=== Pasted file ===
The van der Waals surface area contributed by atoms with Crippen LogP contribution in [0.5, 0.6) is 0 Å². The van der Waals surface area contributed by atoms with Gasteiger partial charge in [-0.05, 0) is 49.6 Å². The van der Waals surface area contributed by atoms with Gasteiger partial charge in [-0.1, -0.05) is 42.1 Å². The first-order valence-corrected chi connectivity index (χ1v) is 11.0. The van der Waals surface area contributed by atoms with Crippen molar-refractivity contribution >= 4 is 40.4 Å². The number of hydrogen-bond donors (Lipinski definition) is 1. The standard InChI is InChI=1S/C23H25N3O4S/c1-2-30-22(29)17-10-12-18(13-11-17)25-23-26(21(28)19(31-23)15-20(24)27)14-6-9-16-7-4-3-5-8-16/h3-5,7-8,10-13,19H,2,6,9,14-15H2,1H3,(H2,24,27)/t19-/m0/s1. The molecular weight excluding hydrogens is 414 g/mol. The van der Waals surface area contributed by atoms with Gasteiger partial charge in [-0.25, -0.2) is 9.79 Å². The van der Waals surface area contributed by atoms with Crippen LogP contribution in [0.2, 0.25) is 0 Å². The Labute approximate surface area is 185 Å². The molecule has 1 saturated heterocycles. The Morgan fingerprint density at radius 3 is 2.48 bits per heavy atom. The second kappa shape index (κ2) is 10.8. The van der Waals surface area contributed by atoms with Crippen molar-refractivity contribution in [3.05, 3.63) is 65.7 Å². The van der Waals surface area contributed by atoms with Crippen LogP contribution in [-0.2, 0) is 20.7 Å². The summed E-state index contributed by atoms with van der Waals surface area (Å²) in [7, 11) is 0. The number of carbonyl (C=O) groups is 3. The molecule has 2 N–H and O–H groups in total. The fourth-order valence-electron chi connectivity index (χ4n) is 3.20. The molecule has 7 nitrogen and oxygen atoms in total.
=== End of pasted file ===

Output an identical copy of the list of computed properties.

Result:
The van der Waals surface area contributed by atoms with Crippen LogP contribution in [0.5, 0.6) is 0 Å². The van der Waals surface area contributed by atoms with Gasteiger partial charge in [-0.05, 0) is 49.6 Å². The van der Waals surface area contributed by atoms with Gasteiger partial charge in [-0.1, -0.05) is 42.1 Å². The first-order valence-corrected chi connectivity index (χ1v) is 11.0. The van der Waals surface area contributed by atoms with Crippen molar-refractivity contribution >= 4 is 40.4 Å². The number of hydrogen-bond donors (Lipinski definition) is 1. The standard InChI is InChI=1S/C23H25N3O4S/c1-2-30-22(29)17-10-12-18(13-11-17)25-23-26(21(28)19(31-23)15-20(24)27)14-6-9-16-7-4-3-5-8-16/h3-5,7-8,10-13,19H,2,6,9,14-15H2,1H3,(H2,24,27)/t19-/m0/s1. The molecular weight excluding hydrogens is 414 g/mol. The van der Waals surface area contributed by atoms with Gasteiger partial charge in [-0.25, -0.2) is 9.79 Å². The van der Waals surface area contributed by atoms with Crippen LogP contribution in [0.2, 0.25) is 0 Å². The Labute approximate surface area is 185 Å². The molecule has 1 saturated heterocycles. The Morgan fingerprint density at radius 3 is 2.48 bits per heavy atom. The second kappa shape index (κ2) is 10.8. The van der Waals surface area contributed by atoms with Crippen molar-refractivity contribution in [3.05, 3.63) is 65.7 Å². The van der Waals surface area contributed by atoms with Crippen LogP contribution in [-0.2, 0) is 20.7 Å². The summed E-state index contributed by atoms with van der Waals surface area (Å²) in [7, 11) is 0. The number of carbonyl (C=O) groups is 3. The molecule has 2 N–H and O–H groups in total. The fourth-order valence-electron chi connectivity index (χ4n) is 3.20. The molecule has 7 nitrogen and oxygen atoms in total.